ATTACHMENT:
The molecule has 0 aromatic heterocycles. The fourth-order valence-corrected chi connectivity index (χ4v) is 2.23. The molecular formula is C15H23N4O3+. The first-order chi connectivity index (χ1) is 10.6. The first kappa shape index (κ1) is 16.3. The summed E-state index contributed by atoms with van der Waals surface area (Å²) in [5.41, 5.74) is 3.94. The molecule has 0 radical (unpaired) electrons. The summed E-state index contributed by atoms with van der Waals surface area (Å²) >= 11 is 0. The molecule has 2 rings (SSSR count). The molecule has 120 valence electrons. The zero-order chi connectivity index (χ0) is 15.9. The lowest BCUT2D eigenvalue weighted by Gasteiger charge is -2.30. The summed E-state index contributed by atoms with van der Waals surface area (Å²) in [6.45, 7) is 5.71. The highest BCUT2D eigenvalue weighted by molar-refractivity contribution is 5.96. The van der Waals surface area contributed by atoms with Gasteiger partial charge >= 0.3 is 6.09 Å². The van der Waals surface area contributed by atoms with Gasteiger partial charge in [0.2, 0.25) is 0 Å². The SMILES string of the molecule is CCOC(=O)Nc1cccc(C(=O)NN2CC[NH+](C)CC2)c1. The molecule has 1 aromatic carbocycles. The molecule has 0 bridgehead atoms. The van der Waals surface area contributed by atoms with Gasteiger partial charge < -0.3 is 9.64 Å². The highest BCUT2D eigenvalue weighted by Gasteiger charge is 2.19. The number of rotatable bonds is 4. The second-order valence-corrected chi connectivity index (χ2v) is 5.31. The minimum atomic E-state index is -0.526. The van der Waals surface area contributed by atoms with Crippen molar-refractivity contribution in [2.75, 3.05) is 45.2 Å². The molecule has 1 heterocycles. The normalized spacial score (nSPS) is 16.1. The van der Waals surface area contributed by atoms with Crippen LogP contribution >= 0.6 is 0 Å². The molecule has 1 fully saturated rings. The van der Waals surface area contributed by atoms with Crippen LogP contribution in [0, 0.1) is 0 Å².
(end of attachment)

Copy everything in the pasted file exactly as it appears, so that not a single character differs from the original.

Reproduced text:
The molecule has 0 aromatic heterocycles. The fourth-order valence-corrected chi connectivity index (χ4v) is 2.23. The molecular formula is C15H23N4O3+. The first-order chi connectivity index (χ1) is 10.6. The first kappa shape index (κ1) is 16.3. The summed E-state index contributed by atoms with van der Waals surface area (Å²) in [5.41, 5.74) is 3.94. The molecule has 0 radical (unpaired) electrons. The summed E-state index contributed by atoms with van der Waals surface area (Å²) >= 11 is 0. The molecule has 2 rings (SSSR count). The molecule has 120 valence electrons. The zero-order chi connectivity index (χ0) is 15.9. The lowest BCUT2D eigenvalue weighted by Gasteiger charge is -2.30. The summed E-state index contributed by atoms with van der Waals surface area (Å²) in [6.45, 7) is 5.71. The highest BCUT2D eigenvalue weighted by molar-refractivity contribution is 5.96. The van der Waals surface area contributed by atoms with Gasteiger partial charge >= 0.3 is 6.09 Å². The van der Waals surface area contributed by atoms with Gasteiger partial charge in [0.2, 0.25) is 0 Å². The SMILES string of the molecule is CCOC(=O)Nc1cccc(C(=O)NN2CC[NH+](C)CC2)c1. The molecule has 1 aromatic carbocycles. The molecule has 0 bridgehead atoms. The van der Waals surface area contributed by atoms with Gasteiger partial charge < -0.3 is 9.64 Å². The highest BCUT2D eigenvalue weighted by Gasteiger charge is 2.19. The number of rotatable bonds is 4. The second-order valence-corrected chi connectivity index (χ2v) is 5.31. The minimum atomic E-state index is -0.526. The van der Waals surface area contributed by atoms with Crippen molar-refractivity contribution in [2.75, 3.05) is 45.2 Å². The molecule has 1 heterocycles. The normalized spacial score (nSPS) is 16.1. The van der Waals surface area contributed by atoms with Crippen LogP contribution >= 0.6 is 0 Å². The molecule has 1 fully saturated rings. The van der Waals surface area contributed by atoms with Crippen LogP contribution in [0, 0.1) is 0 Å².